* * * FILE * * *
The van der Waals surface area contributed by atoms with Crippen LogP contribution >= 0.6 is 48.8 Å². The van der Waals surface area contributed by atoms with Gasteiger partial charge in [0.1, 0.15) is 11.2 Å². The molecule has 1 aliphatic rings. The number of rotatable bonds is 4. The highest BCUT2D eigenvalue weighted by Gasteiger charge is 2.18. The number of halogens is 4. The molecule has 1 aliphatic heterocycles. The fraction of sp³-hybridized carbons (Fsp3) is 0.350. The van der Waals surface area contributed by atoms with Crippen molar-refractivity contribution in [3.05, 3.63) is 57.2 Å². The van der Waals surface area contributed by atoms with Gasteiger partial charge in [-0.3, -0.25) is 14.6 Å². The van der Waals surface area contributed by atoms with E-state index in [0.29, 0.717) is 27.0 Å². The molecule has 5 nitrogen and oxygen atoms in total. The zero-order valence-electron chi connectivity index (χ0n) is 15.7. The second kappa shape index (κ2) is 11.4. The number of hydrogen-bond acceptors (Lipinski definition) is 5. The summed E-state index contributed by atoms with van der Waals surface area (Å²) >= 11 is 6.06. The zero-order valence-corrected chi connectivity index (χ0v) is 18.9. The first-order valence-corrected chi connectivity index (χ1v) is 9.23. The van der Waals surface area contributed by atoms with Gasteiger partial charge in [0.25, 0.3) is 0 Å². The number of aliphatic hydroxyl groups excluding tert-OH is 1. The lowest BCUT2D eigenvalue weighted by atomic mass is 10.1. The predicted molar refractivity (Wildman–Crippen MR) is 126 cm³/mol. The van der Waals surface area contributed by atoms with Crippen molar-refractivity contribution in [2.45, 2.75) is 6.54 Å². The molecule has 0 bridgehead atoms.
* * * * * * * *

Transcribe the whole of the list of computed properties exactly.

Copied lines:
The van der Waals surface area contributed by atoms with Crippen LogP contribution >= 0.6 is 48.8 Å². The van der Waals surface area contributed by atoms with Gasteiger partial charge in [0.1, 0.15) is 11.2 Å². The molecule has 1 aliphatic rings. The number of rotatable bonds is 4. The highest BCUT2D eigenvalue weighted by Gasteiger charge is 2.18. The number of halogens is 4. The molecule has 1 aliphatic heterocycles. The fraction of sp³-hybridized carbons (Fsp3) is 0.350. The van der Waals surface area contributed by atoms with Crippen molar-refractivity contribution in [3.05, 3.63) is 57.2 Å². The van der Waals surface area contributed by atoms with Gasteiger partial charge in [-0.3, -0.25) is 14.6 Å². The van der Waals surface area contributed by atoms with E-state index in [0.29, 0.717) is 27.0 Å². The molecule has 5 nitrogen and oxygen atoms in total. The zero-order valence-electron chi connectivity index (χ0n) is 15.7. The second kappa shape index (κ2) is 11.4. The number of hydrogen-bond acceptors (Lipinski definition) is 5. The summed E-state index contributed by atoms with van der Waals surface area (Å²) >= 11 is 6.06. The zero-order valence-corrected chi connectivity index (χ0v) is 18.9. The first-order valence-corrected chi connectivity index (χ1v) is 9.23. The van der Waals surface area contributed by atoms with Gasteiger partial charge in [0.25, 0.3) is 0 Å². The number of aliphatic hydroxyl groups excluding tert-OH is 1. The lowest BCUT2D eigenvalue weighted by atomic mass is 10.1. The predicted molar refractivity (Wildman–Crippen MR) is 126 cm³/mol. The van der Waals surface area contributed by atoms with Crippen molar-refractivity contribution in [2.45, 2.75) is 6.54 Å². The molecule has 0 bridgehead atoms.